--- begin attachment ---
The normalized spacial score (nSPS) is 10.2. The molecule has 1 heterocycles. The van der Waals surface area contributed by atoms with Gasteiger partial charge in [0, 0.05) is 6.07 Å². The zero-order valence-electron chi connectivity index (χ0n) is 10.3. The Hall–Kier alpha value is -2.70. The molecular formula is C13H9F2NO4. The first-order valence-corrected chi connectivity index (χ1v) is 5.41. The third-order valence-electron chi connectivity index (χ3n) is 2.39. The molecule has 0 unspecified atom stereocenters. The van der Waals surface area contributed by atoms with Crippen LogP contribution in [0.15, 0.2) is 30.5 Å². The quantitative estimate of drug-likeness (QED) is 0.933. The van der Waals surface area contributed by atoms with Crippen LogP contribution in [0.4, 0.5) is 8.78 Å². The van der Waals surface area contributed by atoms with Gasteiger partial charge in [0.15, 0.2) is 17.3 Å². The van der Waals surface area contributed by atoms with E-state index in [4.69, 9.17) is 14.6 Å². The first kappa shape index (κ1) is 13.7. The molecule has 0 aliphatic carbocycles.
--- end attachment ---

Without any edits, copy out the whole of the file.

The normalized spacial score (nSPS) is 10.2. The molecule has 1 heterocycles. The van der Waals surface area contributed by atoms with Gasteiger partial charge in [0, 0.05) is 6.07 Å². The zero-order valence-electron chi connectivity index (χ0n) is 10.3. The Hall–Kier alpha value is -2.70. The molecular formula is C13H9F2NO4. The first-order valence-corrected chi connectivity index (χ1v) is 5.41. The third-order valence-electron chi connectivity index (χ3n) is 2.39. The molecule has 0 unspecified atom stereocenters. The van der Waals surface area contributed by atoms with Crippen LogP contribution in [0.15, 0.2) is 30.5 Å². The quantitative estimate of drug-likeness (QED) is 0.933. The van der Waals surface area contributed by atoms with Crippen LogP contribution in [0.4, 0.5) is 8.78 Å². The van der Waals surface area contributed by atoms with Gasteiger partial charge in [0.15, 0.2) is 17.3 Å². The van der Waals surface area contributed by atoms with E-state index in [4.69, 9.17) is 14.6 Å². The first kappa shape index (κ1) is 13.7. The molecule has 0 aliphatic carbocycles.